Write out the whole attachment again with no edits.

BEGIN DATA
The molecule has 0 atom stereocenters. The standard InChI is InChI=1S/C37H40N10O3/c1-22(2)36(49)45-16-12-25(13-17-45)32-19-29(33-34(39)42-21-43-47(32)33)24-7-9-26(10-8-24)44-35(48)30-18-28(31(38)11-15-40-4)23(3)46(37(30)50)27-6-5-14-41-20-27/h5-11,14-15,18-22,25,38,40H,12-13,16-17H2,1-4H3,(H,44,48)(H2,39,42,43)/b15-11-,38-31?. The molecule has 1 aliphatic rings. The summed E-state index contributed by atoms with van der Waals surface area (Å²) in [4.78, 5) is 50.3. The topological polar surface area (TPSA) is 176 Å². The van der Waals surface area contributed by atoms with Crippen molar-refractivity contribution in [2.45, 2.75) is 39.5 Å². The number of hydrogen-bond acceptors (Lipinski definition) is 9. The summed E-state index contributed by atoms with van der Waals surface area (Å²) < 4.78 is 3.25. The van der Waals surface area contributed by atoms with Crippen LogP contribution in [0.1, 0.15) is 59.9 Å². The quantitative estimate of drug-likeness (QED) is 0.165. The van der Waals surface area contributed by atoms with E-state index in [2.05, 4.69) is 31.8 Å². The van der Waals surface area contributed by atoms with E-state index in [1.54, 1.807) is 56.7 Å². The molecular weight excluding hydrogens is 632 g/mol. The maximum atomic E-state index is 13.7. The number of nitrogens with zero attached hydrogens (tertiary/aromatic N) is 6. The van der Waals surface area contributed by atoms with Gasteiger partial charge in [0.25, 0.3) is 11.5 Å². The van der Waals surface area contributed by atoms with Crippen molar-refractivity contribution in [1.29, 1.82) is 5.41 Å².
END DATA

The molecule has 0 atom stereocenters. The standard InChI is InChI=1S/C37H40N10O3/c1-22(2)36(49)45-16-12-25(13-17-45)32-19-29(33-34(39)42-21-43-47(32)33)24-7-9-26(10-8-24)44-35(48)30-18-28(31(38)11-15-40-4)23(3)46(37(30)50)27-6-5-14-41-20-27/h5-11,14-15,18-22,25,38,40H,12-13,16-17H2,1-4H3,(H,44,48)(H2,39,42,43)/b15-11-,38-31?. The molecule has 1 aliphatic rings. The summed E-state index contributed by atoms with van der Waals surface area (Å²) in [4.78, 5) is 50.3. The topological polar surface area (TPSA) is 176 Å². The van der Waals surface area contributed by atoms with Crippen molar-refractivity contribution in [2.45, 2.75) is 39.5 Å². The number of hydrogen-bond acceptors (Lipinski definition) is 9. The summed E-state index contributed by atoms with van der Waals surface area (Å²) < 4.78 is 3.25. The van der Waals surface area contributed by atoms with Crippen LogP contribution in [0.1, 0.15) is 59.9 Å². The quantitative estimate of drug-likeness (QED) is 0.165. The van der Waals surface area contributed by atoms with E-state index in [2.05, 4.69) is 31.8 Å². The van der Waals surface area contributed by atoms with E-state index in [1.54, 1.807) is 56.7 Å². The molecular weight excluding hydrogens is 632 g/mol. The maximum atomic E-state index is 13.7. The number of nitrogens with zero attached hydrogens (tertiary/aromatic N) is 6. The van der Waals surface area contributed by atoms with Gasteiger partial charge in [0.25, 0.3) is 11.5 Å². The van der Waals surface area contributed by atoms with Crippen molar-refractivity contribution in [1.29, 1.82) is 5.41 Å².